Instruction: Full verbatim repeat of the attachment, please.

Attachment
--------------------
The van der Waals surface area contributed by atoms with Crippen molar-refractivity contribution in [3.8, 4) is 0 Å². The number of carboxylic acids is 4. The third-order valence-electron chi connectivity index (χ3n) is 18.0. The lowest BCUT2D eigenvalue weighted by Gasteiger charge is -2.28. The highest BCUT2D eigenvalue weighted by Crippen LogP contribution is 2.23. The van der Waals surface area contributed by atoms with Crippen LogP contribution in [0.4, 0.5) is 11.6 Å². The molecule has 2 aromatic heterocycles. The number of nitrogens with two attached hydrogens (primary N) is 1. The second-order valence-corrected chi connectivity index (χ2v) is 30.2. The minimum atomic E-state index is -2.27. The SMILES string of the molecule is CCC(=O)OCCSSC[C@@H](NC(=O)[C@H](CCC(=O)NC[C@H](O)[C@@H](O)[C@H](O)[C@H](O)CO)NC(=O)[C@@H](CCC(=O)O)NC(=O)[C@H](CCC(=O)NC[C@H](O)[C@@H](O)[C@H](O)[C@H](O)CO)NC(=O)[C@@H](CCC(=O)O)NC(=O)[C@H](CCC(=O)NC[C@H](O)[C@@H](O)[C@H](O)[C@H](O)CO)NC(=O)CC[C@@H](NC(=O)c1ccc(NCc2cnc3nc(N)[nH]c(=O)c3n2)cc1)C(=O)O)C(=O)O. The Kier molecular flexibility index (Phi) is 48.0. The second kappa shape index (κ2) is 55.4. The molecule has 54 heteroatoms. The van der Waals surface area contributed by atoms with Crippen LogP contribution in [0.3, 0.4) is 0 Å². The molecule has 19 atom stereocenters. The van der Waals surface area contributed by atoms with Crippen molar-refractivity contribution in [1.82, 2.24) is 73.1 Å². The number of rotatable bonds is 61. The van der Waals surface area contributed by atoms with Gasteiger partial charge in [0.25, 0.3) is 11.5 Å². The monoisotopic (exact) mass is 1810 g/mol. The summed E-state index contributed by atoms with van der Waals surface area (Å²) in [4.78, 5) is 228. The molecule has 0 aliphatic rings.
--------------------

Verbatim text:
The van der Waals surface area contributed by atoms with Crippen molar-refractivity contribution in [3.8, 4) is 0 Å². The number of carboxylic acids is 4. The third-order valence-electron chi connectivity index (χ3n) is 18.0. The lowest BCUT2D eigenvalue weighted by Gasteiger charge is -2.28. The highest BCUT2D eigenvalue weighted by Crippen LogP contribution is 2.23. The van der Waals surface area contributed by atoms with Crippen LogP contribution in [0.4, 0.5) is 11.6 Å². The molecule has 2 aromatic heterocycles. The number of nitrogens with two attached hydrogens (primary N) is 1. The second-order valence-corrected chi connectivity index (χ2v) is 30.2. The minimum atomic E-state index is -2.27. The SMILES string of the molecule is CCC(=O)OCCSSC[C@@H](NC(=O)[C@H](CCC(=O)NC[C@H](O)[C@@H](O)[C@H](O)[C@H](O)CO)NC(=O)[C@@H](CCC(=O)O)NC(=O)[C@H](CCC(=O)NC[C@H](O)[C@@H](O)[C@H](O)[C@H](O)CO)NC(=O)[C@@H](CCC(=O)O)NC(=O)[C@H](CCC(=O)NC[C@H](O)[C@@H](O)[C@H](O)[C@H](O)CO)NC(=O)CC[C@@H](NC(=O)c1ccc(NCc2cnc3nc(N)[nH]c(=O)c3n2)cc1)C(=O)O)C(=O)O. The Kier molecular flexibility index (Phi) is 48.0. The second kappa shape index (κ2) is 55.4. The molecule has 54 heteroatoms. The van der Waals surface area contributed by atoms with Crippen LogP contribution in [0.3, 0.4) is 0 Å². The molecule has 19 atom stereocenters. The van der Waals surface area contributed by atoms with Crippen molar-refractivity contribution in [1.82, 2.24) is 73.1 Å². The number of rotatable bonds is 61. The van der Waals surface area contributed by atoms with Gasteiger partial charge in [0.25, 0.3) is 11.5 Å². The monoisotopic (exact) mass is 1810 g/mol. The summed E-state index contributed by atoms with van der Waals surface area (Å²) in [4.78, 5) is 228. The molecule has 0 aliphatic rings.